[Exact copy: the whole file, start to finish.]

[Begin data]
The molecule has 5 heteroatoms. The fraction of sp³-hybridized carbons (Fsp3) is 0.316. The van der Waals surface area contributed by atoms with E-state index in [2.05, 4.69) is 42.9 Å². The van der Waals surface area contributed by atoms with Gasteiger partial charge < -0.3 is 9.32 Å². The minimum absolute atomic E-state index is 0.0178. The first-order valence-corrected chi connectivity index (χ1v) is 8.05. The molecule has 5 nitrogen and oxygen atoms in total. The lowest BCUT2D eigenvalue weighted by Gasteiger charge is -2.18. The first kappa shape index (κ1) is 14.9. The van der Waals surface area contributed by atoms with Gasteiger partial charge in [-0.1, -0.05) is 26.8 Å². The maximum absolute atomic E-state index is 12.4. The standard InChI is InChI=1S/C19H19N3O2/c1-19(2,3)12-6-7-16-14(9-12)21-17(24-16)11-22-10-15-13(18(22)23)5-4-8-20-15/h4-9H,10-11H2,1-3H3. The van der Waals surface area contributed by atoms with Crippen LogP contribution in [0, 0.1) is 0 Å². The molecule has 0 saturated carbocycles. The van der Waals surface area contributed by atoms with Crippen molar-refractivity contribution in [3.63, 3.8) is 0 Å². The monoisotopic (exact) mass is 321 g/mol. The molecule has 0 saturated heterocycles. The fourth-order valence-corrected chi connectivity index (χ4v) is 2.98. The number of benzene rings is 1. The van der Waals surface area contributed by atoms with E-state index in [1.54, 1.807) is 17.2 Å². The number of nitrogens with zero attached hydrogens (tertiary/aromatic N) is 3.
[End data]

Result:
The molecule has 5 heteroatoms. The fraction of sp³-hybridized carbons (Fsp3) is 0.316. The van der Waals surface area contributed by atoms with E-state index in [2.05, 4.69) is 42.9 Å². The van der Waals surface area contributed by atoms with Gasteiger partial charge < -0.3 is 9.32 Å². The minimum absolute atomic E-state index is 0.0178. The first-order valence-corrected chi connectivity index (χ1v) is 8.05. The molecule has 5 nitrogen and oxygen atoms in total. The lowest BCUT2D eigenvalue weighted by Gasteiger charge is -2.18. The first kappa shape index (κ1) is 14.9. The van der Waals surface area contributed by atoms with Gasteiger partial charge in [-0.1, -0.05) is 26.8 Å². The maximum absolute atomic E-state index is 12.4. The standard InChI is InChI=1S/C19H19N3O2/c1-19(2,3)12-6-7-16-14(9-12)21-17(24-16)11-22-10-15-13(18(22)23)5-4-8-20-15/h4-9H,10-11H2,1-3H3. The van der Waals surface area contributed by atoms with Crippen LogP contribution in [0, 0.1) is 0 Å². The molecule has 0 saturated carbocycles. The van der Waals surface area contributed by atoms with Crippen molar-refractivity contribution in [3.63, 3.8) is 0 Å². The monoisotopic (exact) mass is 321 g/mol. The molecule has 0 saturated heterocycles. The fourth-order valence-corrected chi connectivity index (χ4v) is 2.98. The number of benzene rings is 1. The van der Waals surface area contributed by atoms with E-state index in [1.54, 1.807) is 17.2 Å². The number of nitrogens with zero attached hydrogens (tertiary/aromatic N) is 3.